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Question DetailsAsked on 11/19/2013

Can we change the nozzle on propane heating fuel tank in order to buy from other propane suppliers?

We have a 1000 gallon underground propane tank with a proprietary nozzle from FerrellGas in New Jersey and they are killing us on price....$4.39/gallon as of November 18, 2013. I have to lower heating costs because at this price we're looking at $8000 to heat our 2400 sq ft home this winter. How difficult would it be to switch to oil? Our neighbors have oil and they're spending about $2400/year for heat. We currently have forced air propane heat, a very old propane hot water heater that we need to replace soon and furnaces and air conditioners (one each for upstairs and one each for downstairs) are both 20 years old. A/C is on it's last legs so we're considering replacing the system if that is the most logical plan. Can anybody give me some guidance? Thanks

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First thing to do it find out if you are under a long-term contract with FerrellGas, and if so when it expires and what type of termination fees there are for early termination. Also, find out who owns the tank - do you own it, or is it owned by or leased from FerrellGas. If you own it and arenot committed under contract a new provider could change the nozzle to another provider's (provided you give the FerrellGas one back to them). Those answers will carry a lot of weight in your decision.

I would also talk to the nearest natural gas companies and/or county or city energy regulatory agency about what dates, if any, natural gas companies are planning to install natural gas pipeline service in your area, as that would make a tremendous difference in yoru decision if in the plans in the next few years.

Sounds like you need to either do some very serious analysis of changeover costs and alternative energy swource calculations using rates from your area (electric, gas, and fuell oil companies will usually help with this, though obviously each will be somewhat biased in their own favor), and you state energy conservation office probably has some good numbers, and the EPA and GreenStar Energy websites have lots of comparative info too.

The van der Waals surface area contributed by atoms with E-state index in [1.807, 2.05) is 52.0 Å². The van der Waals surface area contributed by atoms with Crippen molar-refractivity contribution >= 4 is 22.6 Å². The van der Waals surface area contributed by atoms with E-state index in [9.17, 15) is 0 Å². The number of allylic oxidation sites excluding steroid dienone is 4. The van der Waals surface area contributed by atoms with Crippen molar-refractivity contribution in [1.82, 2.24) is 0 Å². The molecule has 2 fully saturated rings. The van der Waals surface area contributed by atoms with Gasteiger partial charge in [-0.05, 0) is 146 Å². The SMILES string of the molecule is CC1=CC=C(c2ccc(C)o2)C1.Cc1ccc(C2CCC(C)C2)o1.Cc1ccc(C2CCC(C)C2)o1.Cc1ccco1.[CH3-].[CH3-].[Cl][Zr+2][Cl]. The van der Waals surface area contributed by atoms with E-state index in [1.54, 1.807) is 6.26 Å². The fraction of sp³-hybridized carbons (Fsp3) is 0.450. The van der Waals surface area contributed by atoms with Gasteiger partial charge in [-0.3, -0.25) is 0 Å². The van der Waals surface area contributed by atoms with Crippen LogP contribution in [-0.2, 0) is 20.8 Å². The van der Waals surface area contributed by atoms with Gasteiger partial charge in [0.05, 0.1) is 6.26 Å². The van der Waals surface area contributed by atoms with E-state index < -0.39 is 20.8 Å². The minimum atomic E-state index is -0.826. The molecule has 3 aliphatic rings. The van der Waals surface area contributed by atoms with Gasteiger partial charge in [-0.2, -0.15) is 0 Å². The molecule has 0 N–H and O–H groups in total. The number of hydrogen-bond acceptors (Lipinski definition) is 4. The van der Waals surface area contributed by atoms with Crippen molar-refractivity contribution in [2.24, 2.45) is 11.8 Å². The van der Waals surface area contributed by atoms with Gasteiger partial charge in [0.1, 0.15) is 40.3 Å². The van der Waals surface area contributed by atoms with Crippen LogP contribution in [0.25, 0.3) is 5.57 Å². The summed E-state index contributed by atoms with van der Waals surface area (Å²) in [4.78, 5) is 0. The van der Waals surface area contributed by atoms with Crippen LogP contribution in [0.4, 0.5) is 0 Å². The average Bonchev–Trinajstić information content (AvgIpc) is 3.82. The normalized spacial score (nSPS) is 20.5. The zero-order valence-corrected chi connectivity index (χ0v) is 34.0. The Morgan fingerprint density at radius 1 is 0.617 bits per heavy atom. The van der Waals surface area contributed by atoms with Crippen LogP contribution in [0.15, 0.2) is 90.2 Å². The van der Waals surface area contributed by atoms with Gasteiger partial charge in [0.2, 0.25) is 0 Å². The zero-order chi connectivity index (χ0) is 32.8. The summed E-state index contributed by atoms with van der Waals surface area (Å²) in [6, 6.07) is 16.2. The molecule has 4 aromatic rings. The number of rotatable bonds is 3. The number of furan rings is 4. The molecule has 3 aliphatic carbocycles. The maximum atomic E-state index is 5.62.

If not up to doing this yourself, I would suggest an independent energy audit, followed by estimates from several contractors for what it would cost for a full changeover. Obviously, this will only potentially pay off it you are planning on staying in the same house for a fairly long time - at least 3-5 years, I would say, after all costs are figured in, and sometimes a decade or longer. Don't forget ALL fuel uses - converting not only home and water heating but also costs of converting range, clothes dryer, etc as well.

One other consideration is the laibility issues with fuel oil tanks and potential filling, overfill, or corrosion spillage; and the fact they tend to make a house less saleable because of those concerns.

Click onthe Home > HVAC link right under your question for additional responses in the past to questions about converting heating fuels.

Answered 6 years ago by LCD

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